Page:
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Christoph von Dohnanyi leads the Boston Symphony Orchestra on Friday at Tanglewood.
Monday July 9, 2012

LENOX -- There's no way of knowing what Tanglewood's inaugural concert 75 years ago sounded like, but it's a pretty safe bet that it sounded little like the re-creation of that program Friday night. And not just because the inaugural took place in a tent.

Serge Koussevitzky, the founder, was on the podium on the night of Aug. 5, 1937. Musically, Koussevitzky could swerve and change lanes as freely as any driver on the Mass Pike. In the absence of a music director, Christoph von Dohnanyi led the Boston Symphony Orchestra in the opening-night reprise. A steady hand was at the wheel.

If you wanted fireworks on the warm evening, you had to stay for the post-concert show, as many in the large audience did. Instead, Dohnanyi provided the rewards of solid musicianship, to which the BSO responded with a will.

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The all-Beethoven program in the Shed was a repeat down the line: the "Leonore" Overture No. 3 followed by Sixth ("Pastorale") and Fifth symphonies. Curiously, the program also replicated, in part, the marathon 1808 concert at which Beethoven, as conductor, premiered the Sixth and Fifth symphonies along with a potpourri of his other works.

There was another parallel. Dohnanyi drew such tightly controlled and focused playing from the home team that the sounds could have come from a chamber-sized orchestra such as Beethoven would have employed.

On the other hand, the BSO undoubtedly played better than Beethoven's hirelings did.

The 82-year-old Dohnanyi, an heir of the German tradition, sounded more rigid than he had in his many other appearances. For this ceremonious occasion, he aided his cause by seating the orchestra in the classical style, with the violin sections divided to his left and right.

Many often-buried details emerged: the murmur of brook in the lower strings during the "Pastorale," for example, and the rumble of the basses during the "Pastorale's" storm and the Fifth's tensions. The "Leonore" didn't come together as comfortably as the symphonies did, but throughout the evening the little things added up to big things.

In a different time, presiding over a non-union orchestra in a reign of terror, Koussevitzky set his own tempos and sought a beautiful carpet of sound. Times change but the tradition lives on.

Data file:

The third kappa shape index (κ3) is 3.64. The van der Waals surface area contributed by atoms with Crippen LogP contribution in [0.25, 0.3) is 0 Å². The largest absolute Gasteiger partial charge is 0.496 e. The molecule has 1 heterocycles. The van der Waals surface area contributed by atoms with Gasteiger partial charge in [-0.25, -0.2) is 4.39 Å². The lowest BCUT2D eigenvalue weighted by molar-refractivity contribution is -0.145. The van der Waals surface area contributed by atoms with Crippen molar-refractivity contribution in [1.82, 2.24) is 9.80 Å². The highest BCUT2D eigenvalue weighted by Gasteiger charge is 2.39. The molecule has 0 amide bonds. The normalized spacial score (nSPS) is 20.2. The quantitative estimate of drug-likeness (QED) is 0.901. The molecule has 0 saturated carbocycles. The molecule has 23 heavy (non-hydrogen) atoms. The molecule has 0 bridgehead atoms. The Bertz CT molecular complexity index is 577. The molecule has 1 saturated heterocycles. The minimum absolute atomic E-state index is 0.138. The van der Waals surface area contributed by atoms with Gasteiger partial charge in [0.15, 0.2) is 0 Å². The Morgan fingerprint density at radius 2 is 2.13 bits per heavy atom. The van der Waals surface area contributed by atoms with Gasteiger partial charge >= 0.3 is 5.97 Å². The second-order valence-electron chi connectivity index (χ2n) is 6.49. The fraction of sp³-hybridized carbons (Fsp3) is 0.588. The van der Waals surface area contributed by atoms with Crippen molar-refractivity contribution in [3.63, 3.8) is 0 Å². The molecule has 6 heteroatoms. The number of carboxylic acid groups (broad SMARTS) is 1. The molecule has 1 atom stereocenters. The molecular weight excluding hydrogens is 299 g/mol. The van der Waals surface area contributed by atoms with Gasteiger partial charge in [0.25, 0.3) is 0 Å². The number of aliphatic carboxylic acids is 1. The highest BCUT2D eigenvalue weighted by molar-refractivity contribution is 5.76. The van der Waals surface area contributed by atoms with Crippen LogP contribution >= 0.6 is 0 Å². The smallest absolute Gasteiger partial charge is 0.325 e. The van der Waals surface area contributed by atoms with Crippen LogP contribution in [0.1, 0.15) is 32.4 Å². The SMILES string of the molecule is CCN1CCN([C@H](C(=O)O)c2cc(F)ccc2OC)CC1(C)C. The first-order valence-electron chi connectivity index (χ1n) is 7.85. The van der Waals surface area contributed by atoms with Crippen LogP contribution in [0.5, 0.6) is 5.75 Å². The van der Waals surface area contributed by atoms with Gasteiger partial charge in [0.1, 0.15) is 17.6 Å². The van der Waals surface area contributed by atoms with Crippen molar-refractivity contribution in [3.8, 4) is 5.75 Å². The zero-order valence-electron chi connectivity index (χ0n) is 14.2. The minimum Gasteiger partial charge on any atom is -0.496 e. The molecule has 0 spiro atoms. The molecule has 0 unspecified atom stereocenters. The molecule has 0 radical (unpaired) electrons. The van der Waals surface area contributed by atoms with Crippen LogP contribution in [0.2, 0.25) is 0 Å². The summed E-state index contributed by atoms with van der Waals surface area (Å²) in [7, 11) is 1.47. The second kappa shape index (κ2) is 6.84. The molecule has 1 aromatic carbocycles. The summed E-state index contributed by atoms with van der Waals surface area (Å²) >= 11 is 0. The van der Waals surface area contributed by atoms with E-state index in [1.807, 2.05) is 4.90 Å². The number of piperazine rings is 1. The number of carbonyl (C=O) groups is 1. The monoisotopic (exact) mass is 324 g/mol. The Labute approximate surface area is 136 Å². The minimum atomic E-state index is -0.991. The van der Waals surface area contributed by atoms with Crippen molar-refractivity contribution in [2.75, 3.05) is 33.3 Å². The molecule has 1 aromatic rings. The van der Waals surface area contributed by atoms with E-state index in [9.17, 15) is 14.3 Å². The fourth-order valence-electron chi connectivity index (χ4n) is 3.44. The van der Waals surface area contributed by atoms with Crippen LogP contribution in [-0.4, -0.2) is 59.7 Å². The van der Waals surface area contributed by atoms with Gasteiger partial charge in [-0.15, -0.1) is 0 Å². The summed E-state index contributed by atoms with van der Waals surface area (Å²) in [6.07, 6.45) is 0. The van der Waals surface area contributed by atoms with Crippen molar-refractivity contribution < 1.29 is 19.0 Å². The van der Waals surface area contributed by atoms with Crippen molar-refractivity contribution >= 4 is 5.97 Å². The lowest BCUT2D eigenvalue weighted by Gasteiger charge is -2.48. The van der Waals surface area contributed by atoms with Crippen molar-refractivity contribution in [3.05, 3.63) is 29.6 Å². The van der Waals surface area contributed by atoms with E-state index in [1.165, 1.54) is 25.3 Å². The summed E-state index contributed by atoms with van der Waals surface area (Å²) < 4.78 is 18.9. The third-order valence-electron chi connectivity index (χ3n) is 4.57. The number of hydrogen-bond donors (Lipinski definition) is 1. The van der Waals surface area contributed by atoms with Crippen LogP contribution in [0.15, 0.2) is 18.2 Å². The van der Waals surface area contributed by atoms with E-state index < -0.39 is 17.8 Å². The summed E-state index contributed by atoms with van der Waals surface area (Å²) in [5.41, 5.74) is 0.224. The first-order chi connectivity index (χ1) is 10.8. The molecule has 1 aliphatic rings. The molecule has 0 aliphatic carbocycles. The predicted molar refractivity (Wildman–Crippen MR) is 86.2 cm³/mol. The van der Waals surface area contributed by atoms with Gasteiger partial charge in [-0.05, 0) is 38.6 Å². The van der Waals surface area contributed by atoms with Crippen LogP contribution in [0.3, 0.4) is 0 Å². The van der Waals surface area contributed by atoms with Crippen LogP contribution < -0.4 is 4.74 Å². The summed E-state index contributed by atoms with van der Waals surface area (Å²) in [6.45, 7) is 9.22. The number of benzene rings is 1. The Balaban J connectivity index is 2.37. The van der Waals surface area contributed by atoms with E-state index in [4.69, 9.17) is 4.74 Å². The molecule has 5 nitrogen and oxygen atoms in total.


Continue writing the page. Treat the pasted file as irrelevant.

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Saturday's program contained another nod to 1937, a repeat of Tchaikovsky's Fourth Symphony. It also nodded subtly to Koussevitzky, a renowned double bassist, with the world premiere of the Double Concerto for violin and double bass by the prolific Edgar Meyer.

Michael Stern, the son of violinist Isaac Stern, a former assistant to Dohnanyi and now the director of the Kansas City Symphony, was on the podium in his BSO debut. On Tangle wood's tight rehearsal schedule, he was up against it. He had to prepare an overstuffed program including a brand new 27-minute work and the large-scale Tchaikovsky symphony.

It's no wonder the Fourth delivered plenty of bark but not much bite.

Except in the scherzo, the playing sounded rough and generic, warmed over from previous performances.

Joshua Bell and Meyer himself were the soloists in Meyer's concerto, one in a series he has composed for and performed with such other luminaries as cellist Yo-Yo Ma and violinist Hilary Hahn. The new piece was written for Bell and comes across as a showcase for him.

The three-movement work virtually dares you not to like it. It is in a lyrical, basically tonal style that seems a throwback to the neo-romanticism of a fellow American like Samuel Barber, whose "School for Scandal" Overture opened the program.

The dialogs between violin and double bass can seem like conversations -- friendly or otherwise -- between a lively teenager and her sometimes gruff grandfather. The soloists owned the piece, and the BSO lent support. To the delight of the crowd, Bell warmed up for the concerto by whirling through the Gypsy acrobatics of Ravel's "Tzigane" with the orchestra.

Tough night. Everybody tried awfully hard, and Stern appeared to know his business. He needs to be heard under less pressured circumstances.